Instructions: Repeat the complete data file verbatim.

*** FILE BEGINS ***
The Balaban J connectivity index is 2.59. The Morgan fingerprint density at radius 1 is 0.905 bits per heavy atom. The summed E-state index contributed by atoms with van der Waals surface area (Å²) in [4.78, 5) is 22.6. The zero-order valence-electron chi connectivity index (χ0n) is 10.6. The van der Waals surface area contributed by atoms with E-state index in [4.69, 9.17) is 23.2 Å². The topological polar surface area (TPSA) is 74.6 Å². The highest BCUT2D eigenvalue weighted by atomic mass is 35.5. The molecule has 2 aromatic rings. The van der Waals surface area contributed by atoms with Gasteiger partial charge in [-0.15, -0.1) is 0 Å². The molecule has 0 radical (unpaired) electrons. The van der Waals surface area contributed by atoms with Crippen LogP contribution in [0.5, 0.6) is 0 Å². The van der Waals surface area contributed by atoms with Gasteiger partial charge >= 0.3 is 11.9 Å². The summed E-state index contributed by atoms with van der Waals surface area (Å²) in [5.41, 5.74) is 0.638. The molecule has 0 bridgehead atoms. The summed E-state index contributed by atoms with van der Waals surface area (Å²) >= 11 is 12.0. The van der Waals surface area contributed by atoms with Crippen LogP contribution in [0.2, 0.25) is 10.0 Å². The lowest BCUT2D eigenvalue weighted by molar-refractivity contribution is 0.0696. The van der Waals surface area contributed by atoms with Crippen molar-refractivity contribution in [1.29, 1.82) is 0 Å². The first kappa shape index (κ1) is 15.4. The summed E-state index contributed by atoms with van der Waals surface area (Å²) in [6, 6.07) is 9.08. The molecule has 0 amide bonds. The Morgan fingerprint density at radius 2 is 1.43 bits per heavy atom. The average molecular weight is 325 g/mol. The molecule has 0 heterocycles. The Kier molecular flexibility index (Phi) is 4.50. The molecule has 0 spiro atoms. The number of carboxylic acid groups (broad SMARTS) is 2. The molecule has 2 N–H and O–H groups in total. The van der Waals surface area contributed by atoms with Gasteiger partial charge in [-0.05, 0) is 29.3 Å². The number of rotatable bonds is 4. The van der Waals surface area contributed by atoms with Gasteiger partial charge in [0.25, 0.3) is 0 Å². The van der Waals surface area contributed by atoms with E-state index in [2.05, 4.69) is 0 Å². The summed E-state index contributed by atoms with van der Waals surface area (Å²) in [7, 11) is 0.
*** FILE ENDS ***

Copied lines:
The Balaban J connectivity index is 2.59. The Morgan fingerprint density at radius 1 is 0.905 bits per heavy atom. The summed E-state index contributed by atoms with van der Waals surface area (Å²) in [4.78, 5) is 22.6. The zero-order valence-electron chi connectivity index (χ0n) is 10.6. The van der Waals surface area contributed by atoms with E-state index in [4.69, 9.17) is 23.2 Å². The topological polar surface area (TPSA) is 74.6 Å². The highest BCUT2D eigenvalue weighted by atomic mass is 35.5. The molecule has 2 aromatic rings. The van der Waals surface area contributed by atoms with Gasteiger partial charge in [-0.15, -0.1) is 0 Å². The molecule has 0 radical (unpaired) electrons. The van der Waals surface area contributed by atoms with Crippen LogP contribution in [0.5, 0.6) is 0 Å². The van der Waals surface area contributed by atoms with Gasteiger partial charge >= 0.3 is 11.9 Å². The summed E-state index contributed by atoms with van der Waals surface area (Å²) in [5.41, 5.74) is 0.638. The molecule has 0 bridgehead atoms. The summed E-state index contributed by atoms with van der Waals surface area (Å²) >= 11 is 12.0. The van der Waals surface area contributed by atoms with Crippen LogP contribution in [0.2, 0.25) is 10.0 Å². The lowest BCUT2D eigenvalue weighted by molar-refractivity contribution is 0.0696. The van der Waals surface area contributed by atoms with Crippen molar-refractivity contribution in [1.29, 1.82) is 0 Å². The first kappa shape index (κ1) is 15.4. The summed E-state index contributed by atoms with van der Waals surface area (Å²) in [6, 6.07) is 9.08. The molecule has 0 amide bonds. The Morgan fingerprint density at radius 2 is 1.43 bits per heavy atom. The average molecular weight is 325 g/mol. The molecule has 0 heterocycles. The Kier molecular flexibility index (Phi) is 4.50. The molecule has 0 spiro atoms. The number of carboxylic acid groups (broad SMARTS) is 2. The molecule has 2 N–H and O–H groups in total. The van der Waals surface area contributed by atoms with Gasteiger partial charge in [-0.05, 0) is 29.3 Å². The number of rotatable bonds is 4. The van der Waals surface area contributed by atoms with Gasteiger partial charge in [0.25, 0.3) is 0 Å². The van der Waals surface area contributed by atoms with E-state index in [2.05, 4.69) is 0 Å². The summed E-state index contributed by atoms with van der Waals surface area (Å²) in [7, 11) is 0.